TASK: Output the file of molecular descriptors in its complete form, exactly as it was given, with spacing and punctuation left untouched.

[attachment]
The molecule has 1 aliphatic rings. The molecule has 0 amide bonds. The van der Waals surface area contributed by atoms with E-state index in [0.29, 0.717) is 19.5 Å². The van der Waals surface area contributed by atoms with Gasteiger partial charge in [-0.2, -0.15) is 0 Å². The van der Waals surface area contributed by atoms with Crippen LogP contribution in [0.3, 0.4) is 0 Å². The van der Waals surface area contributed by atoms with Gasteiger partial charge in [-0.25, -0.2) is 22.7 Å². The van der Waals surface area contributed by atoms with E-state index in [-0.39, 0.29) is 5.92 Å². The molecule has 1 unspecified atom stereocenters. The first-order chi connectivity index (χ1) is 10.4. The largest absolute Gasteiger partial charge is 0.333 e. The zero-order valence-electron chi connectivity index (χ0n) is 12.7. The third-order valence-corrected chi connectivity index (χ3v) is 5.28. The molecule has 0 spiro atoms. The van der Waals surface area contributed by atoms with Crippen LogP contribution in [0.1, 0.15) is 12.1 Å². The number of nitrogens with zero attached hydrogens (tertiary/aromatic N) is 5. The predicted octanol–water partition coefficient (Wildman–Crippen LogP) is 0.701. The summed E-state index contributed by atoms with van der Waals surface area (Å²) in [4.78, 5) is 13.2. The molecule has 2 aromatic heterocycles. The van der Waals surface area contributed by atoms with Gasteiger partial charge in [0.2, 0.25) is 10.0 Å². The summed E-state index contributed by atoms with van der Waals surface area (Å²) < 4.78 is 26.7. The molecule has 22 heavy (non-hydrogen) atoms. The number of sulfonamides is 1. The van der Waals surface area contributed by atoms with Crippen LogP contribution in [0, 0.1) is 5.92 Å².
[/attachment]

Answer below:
The molecule has 1 aliphatic rings. The molecule has 0 amide bonds. The van der Waals surface area contributed by atoms with E-state index in [0.29, 0.717) is 19.5 Å². The van der Waals surface area contributed by atoms with Gasteiger partial charge in [-0.2, -0.15) is 0 Å². The van der Waals surface area contributed by atoms with Crippen LogP contribution in [0.3, 0.4) is 0 Å². The van der Waals surface area contributed by atoms with Gasteiger partial charge in [-0.25, -0.2) is 22.7 Å². The van der Waals surface area contributed by atoms with E-state index in [-0.39, 0.29) is 5.92 Å². The molecule has 1 unspecified atom stereocenters. The first-order chi connectivity index (χ1) is 10.4. The largest absolute Gasteiger partial charge is 0.333 e. The zero-order valence-electron chi connectivity index (χ0n) is 12.7. The third-order valence-corrected chi connectivity index (χ3v) is 5.28. The molecule has 0 spiro atoms. The van der Waals surface area contributed by atoms with Crippen LogP contribution in [0.1, 0.15) is 12.1 Å². The number of nitrogens with zero attached hydrogens (tertiary/aromatic N) is 5. The predicted octanol–water partition coefficient (Wildman–Crippen LogP) is 0.701. The summed E-state index contributed by atoms with van der Waals surface area (Å²) in [4.78, 5) is 13.2. The molecule has 2 aromatic heterocycles. The van der Waals surface area contributed by atoms with Gasteiger partial charge in [0.2, 0.25) is 10.0 Å². The summed E-state index contributed by atoms with van der Waals surface area (Å²) < 4.78 is 26.7. The molecule has 22 heavy (non-hydrogen) atoms. The number of sulfonamides is 1. The van der Waals surface area contributed by atoms with Crippen LogP contribution in [0, 0.1) is 5.92 Å².